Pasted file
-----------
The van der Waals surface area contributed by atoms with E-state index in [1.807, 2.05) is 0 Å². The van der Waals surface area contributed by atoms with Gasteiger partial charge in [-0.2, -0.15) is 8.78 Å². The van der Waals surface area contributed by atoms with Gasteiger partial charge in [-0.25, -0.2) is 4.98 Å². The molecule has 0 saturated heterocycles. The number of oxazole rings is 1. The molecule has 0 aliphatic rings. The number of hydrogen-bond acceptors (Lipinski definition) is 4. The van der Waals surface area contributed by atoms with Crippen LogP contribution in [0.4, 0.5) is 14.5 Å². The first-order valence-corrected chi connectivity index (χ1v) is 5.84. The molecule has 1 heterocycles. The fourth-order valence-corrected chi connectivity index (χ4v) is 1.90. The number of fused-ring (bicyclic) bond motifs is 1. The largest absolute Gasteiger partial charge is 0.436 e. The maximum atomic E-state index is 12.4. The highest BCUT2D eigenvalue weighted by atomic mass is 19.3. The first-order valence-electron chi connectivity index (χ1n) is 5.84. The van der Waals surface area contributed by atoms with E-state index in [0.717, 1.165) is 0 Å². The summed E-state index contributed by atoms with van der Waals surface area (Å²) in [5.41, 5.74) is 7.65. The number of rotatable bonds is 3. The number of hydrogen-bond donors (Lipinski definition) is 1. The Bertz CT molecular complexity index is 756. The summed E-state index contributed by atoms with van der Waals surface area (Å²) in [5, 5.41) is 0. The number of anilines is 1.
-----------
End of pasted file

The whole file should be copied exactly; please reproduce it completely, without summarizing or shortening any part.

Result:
The van der Waals surface area contributed by atoms with E-state index in [1.807, 2.05) is 0 Å². The van der Waals surface area contributed by atoms with Gasteiger partial charge in [-0.2, -0.15) is 8.78 Å². The van der Waals surface area contributed by atoms with Gasteiger partial charge in [-0.25, -0.2) is 4.98 Å². The molecule has 0 saturated heterocycles. The number of oxazole rings is 1. The molecule has 0 aliphatic rings. The number of hydrogen-bond acceptors (Lipinski definition) is 4. The van der Waals surface area contributed by atoms with Crippen LogP contribution in [0.4, 0.5) is 14.5 Å². The first-order valence-corrected chi connectivity index (χ1v) is 5.84. The molecule has 1 heterocycles. The fourth-order valence-corrected chi connectivity index (χ4v) is 1.90. The number of fused-ring (bicyclic) bond motifs is 1. The largest absolute Gasteiger partial charge is 0.436 e. The maximum atomic E-state index is 12.4. The highest BCUT2D eigenvalue weighted by atomic mass is 19.3. The first-order valence-electron chi connectivity index (χ1n) is 5.84. The van der Waals surface area contributed by atoms with E-state index in [0.717, 1.165) is 0 Å². The summed E-state index contributed by atoms with van der Waals surface area (Å²) in [5.41, 5.74) is 7.65. The number of rotatable bonds is 3. The number of hydrogen-bond donors (Lipinski definition) is 1. The Bertz CT molecular complexity index is 756. The summed E-state index contributed by atoms with van der Waals surface area (Å²) in [5, 5.41) is 0. The number of anilines is 1.